I told him, "You're right. Your book does suck."
One of my favorite teachers in high school got me a book of Spanish slang when I graduated.
"Now I don't want you to get the wrong idea," she said. "But I also don't want you to get in trouble in conversation!"
I wish I could find that book...it had helpful translations, especially when it came to textbook Spanish words that worked in some countries, but were extremely naughty in others.
Examples from this book that I will never, ever, in a million years forget:
What you want to say: "Where can I catch the bus?"
How it sounds to native speakers:"Where can I fuck the bus?"
What you want to say (don't ask me why you would): "The policeman hit him with his stick."
How it sounds to native speakers: "The policeman hit him with his dick."
So back to my brother's homework. None of these are phrases he's going to need to use if he is on his own in Mexico, Spain, Central or South America, etc. So I made him a cheat sheet with the important stuff, which included:
"Where is the bathroom?"
"Hi beautiful, are you traveling alone?"
"Are you treating?"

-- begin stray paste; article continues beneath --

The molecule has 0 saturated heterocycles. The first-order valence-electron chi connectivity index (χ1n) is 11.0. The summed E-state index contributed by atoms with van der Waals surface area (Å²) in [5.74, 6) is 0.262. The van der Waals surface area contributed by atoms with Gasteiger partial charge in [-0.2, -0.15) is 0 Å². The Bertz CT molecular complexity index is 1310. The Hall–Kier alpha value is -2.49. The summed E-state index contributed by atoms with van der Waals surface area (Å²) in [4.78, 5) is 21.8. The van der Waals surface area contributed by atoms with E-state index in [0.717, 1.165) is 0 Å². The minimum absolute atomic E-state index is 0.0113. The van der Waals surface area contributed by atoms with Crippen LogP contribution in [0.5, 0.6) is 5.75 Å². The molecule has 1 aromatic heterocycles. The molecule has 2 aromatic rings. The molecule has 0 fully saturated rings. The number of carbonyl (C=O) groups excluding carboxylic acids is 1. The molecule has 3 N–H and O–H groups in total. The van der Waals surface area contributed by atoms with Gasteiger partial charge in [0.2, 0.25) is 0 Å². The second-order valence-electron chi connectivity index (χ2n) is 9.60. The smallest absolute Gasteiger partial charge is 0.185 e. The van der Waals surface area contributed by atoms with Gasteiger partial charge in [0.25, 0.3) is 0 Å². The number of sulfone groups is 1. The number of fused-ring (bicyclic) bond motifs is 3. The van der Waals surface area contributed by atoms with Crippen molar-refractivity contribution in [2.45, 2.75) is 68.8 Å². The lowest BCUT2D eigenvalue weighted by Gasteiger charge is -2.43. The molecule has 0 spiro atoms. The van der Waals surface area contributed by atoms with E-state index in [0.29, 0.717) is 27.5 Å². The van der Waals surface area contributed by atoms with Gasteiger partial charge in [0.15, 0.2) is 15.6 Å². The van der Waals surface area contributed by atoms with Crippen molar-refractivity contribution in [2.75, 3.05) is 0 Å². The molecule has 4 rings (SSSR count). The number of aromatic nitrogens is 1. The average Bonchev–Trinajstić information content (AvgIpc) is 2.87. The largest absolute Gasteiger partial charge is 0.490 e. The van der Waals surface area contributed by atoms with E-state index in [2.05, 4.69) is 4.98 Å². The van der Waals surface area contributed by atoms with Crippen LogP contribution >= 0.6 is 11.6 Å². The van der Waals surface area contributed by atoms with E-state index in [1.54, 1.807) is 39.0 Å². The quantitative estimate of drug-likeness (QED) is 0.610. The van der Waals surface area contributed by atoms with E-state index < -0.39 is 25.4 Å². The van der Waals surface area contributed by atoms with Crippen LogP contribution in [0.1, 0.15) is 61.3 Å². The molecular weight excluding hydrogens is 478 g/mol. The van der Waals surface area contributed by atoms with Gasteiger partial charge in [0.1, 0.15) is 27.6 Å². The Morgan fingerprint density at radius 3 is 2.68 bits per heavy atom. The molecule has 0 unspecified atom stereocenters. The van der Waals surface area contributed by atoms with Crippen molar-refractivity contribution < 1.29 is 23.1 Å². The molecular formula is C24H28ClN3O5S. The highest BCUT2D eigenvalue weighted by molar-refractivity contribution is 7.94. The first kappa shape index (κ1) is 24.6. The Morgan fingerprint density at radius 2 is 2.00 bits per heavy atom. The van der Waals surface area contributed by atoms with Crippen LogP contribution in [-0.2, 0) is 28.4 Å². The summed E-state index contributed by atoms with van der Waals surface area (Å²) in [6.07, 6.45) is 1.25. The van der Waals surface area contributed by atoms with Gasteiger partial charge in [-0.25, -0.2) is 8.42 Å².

And, probably the most important,
"Do you sell comic books in English?"
Monday, November 01, 2010
Forgive me if I'm not in blogland for a few days while I'm down here in California visiting my family. Though my parents live right in the heart of Silicon Valley, there is only one computer for several people and I'm kind of enjoying not sitting at a desk anyhow.
Last night we took my little sister trick-or-treating. She went as Cleopatra, but made sure to tell my dad that, "Unlike her, I'm NOT going to commit suicide!"
Me: "And where did you learn about that?"
My sister: "In the Scholastic Reader."
Yikes! The most serious thing I remember reading in that periodical was an ad for a Berenstein Bears book...
And in other news, we are congratulating my stepmom, who just received her first CEO offer! Yahoo! So long glass ceiling, hello sunshine...
Yep, that's right. It's sunny and in the 70s here. When I left Portland it was 44 and foggy. I'm due for a little unreality so I'll visit you all as soon as I get back...